Mixed Reviews on Angie's List
Need a plumber? You might go to Angie’s List, the online grader of consumer services, for a highly recommended one in your neighborhood. The site is a clearinghouse for service providers, giving grades of A through F for medical, auto and home-repair services. But does Angie’s stock (symbol ANGI) get high marks? That’s a dicey question.
The company went public last November at $13 per share and closed at $16.26 on its first day of trading. The stock has been on a roller coaster ever since, closing at $14 on May 4.
Part of the reason for the volatility is that Angie is likely to continue losing money at least through 2013. So analysts are making judgments based not on their estimates of future profits, but on the degree to which they believe in Angie’s business model.
That model involves selling subscriptions to consumers who need reliable referrals to local doctors, mechanics and contractors. The company then encourages those subscribers to contribute reviews of the same vendors based on price, punctuality, professionalism and service. The expectation is that more subscribers will bring more ratings; the more ratings, the more valuable the subscription. Rated companies can’t alter their grades on Angie’s List, but they can advertise to increase their prominence in the rankings.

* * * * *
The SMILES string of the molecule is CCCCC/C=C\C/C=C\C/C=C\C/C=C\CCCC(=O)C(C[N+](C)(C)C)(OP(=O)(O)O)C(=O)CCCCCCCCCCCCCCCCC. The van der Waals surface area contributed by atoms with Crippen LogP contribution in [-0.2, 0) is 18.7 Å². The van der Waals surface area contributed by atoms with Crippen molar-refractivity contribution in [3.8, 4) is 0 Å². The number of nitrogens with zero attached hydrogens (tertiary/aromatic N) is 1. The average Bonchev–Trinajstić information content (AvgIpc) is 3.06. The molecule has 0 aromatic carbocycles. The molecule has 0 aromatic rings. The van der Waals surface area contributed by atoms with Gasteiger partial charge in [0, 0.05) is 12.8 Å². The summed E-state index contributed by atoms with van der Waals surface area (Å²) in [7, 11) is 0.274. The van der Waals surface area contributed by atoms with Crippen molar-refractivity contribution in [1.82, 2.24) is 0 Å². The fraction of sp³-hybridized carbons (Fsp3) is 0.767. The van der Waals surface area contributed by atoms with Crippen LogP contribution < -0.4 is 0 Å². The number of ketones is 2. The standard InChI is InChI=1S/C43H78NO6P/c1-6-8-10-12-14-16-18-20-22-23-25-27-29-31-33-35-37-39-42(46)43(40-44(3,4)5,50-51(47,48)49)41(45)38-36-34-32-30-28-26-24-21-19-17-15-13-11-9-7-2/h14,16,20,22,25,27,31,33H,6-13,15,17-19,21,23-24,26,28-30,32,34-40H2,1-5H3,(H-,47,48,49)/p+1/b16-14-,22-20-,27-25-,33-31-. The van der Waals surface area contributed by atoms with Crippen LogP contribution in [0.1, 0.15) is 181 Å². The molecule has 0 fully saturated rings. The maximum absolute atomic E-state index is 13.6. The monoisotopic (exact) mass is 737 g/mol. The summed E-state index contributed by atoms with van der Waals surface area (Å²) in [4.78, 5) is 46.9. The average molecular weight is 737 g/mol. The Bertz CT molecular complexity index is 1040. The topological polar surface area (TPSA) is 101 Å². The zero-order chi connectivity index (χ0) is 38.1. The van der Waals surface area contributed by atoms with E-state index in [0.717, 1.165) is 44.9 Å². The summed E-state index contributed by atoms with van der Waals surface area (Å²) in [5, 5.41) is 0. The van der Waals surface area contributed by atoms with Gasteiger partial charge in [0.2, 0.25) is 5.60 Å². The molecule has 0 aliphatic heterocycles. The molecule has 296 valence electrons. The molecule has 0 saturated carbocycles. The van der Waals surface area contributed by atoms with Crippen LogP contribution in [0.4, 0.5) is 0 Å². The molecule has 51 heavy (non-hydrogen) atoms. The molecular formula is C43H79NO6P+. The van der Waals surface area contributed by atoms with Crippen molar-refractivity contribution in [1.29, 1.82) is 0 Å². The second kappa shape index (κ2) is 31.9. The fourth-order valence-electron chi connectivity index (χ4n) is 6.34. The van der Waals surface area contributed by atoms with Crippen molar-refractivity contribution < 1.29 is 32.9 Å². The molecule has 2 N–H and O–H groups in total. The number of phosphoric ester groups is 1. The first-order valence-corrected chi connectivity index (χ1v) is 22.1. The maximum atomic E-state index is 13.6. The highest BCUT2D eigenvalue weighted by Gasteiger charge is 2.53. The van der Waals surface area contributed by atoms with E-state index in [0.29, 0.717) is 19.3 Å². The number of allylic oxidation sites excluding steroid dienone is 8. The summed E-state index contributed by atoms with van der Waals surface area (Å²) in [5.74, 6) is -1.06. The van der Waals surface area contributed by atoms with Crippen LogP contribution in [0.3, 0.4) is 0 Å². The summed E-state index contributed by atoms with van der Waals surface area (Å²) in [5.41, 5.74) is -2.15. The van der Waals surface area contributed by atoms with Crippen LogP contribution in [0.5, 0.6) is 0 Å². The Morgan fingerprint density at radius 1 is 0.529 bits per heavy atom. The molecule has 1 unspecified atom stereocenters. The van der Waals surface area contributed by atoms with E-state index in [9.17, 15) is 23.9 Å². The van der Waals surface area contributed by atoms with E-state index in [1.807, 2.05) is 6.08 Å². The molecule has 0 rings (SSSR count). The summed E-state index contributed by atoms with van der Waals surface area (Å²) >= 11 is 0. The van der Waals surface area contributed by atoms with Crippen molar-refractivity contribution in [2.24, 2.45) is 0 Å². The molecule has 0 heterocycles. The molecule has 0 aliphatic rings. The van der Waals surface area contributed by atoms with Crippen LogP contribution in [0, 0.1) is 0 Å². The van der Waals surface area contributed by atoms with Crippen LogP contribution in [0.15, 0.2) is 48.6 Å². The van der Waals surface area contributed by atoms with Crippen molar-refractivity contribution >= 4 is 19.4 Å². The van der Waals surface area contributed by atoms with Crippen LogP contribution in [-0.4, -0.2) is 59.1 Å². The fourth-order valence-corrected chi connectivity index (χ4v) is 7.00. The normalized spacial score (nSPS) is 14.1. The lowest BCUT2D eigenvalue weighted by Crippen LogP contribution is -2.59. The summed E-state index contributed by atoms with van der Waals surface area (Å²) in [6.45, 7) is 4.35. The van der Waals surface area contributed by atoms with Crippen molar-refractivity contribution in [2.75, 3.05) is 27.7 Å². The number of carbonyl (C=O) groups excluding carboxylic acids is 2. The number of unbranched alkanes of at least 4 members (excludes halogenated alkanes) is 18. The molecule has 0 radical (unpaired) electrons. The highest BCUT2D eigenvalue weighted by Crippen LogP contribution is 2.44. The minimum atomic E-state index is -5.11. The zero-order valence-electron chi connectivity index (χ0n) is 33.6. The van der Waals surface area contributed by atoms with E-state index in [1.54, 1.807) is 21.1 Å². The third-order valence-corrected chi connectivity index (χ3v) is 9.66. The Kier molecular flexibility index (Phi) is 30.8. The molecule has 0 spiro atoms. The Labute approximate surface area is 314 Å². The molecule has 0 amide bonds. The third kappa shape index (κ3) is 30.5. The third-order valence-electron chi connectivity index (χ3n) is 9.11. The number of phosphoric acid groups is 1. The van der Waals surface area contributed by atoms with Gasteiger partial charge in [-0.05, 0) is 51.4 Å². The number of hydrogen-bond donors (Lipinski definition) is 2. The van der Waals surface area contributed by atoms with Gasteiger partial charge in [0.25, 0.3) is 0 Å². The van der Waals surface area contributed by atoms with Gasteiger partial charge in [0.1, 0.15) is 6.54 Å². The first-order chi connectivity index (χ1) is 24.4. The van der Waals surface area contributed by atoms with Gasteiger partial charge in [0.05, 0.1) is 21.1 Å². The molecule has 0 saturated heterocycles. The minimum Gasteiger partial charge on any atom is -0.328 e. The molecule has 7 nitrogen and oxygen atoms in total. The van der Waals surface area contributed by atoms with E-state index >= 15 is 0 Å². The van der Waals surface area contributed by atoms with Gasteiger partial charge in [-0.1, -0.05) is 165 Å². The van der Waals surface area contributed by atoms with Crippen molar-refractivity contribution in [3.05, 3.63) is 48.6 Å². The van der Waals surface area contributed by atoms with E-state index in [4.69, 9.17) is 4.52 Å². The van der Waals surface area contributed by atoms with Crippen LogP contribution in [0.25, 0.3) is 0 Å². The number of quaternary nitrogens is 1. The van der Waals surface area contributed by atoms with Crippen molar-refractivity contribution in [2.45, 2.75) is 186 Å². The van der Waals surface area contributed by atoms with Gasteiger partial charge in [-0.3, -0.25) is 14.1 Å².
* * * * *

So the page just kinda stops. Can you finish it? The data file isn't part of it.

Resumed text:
The catch is that getting people to pay for subscriptions and vetting their reviews is a costly process. In the first quarter, Angie spent $82 on marketing to acquire each new paying member. That dwarfs the annual membership fee, which costs $30 to $50.
The number of members, 1.2 million at last report, is rising rapidly, but so are the site’s overhead costs. Angie lost $13.4 million on $31 million in revenues in the first quarter, compared with a loss of $9.6 million on revenues of $17.6 million in the same quarter a year earlier.
Analyst Shawn Milne, at Janney Capital Markets, thinks Angie’s List has the “secret sauce” to make the business fly and rates the stock a “buy,” with a $19 “fair value.” But Sameet Sinha, an analyst with B. Riley & Co., isn’t convinced. He rates the stock a “sell.” He says the costs of acquiring and retaining subscribers will result in years of red ink.Kathy Kristof is a contributing editor to Kiplinger’s Personal Finance and author of the book Investing 101. Follow her on Twitter. Or email her at firstname.lastname@example.org.
Kiplinger's Investing for Income will help you maximize your cash yield under any economic conditions. Download the premier issue for free.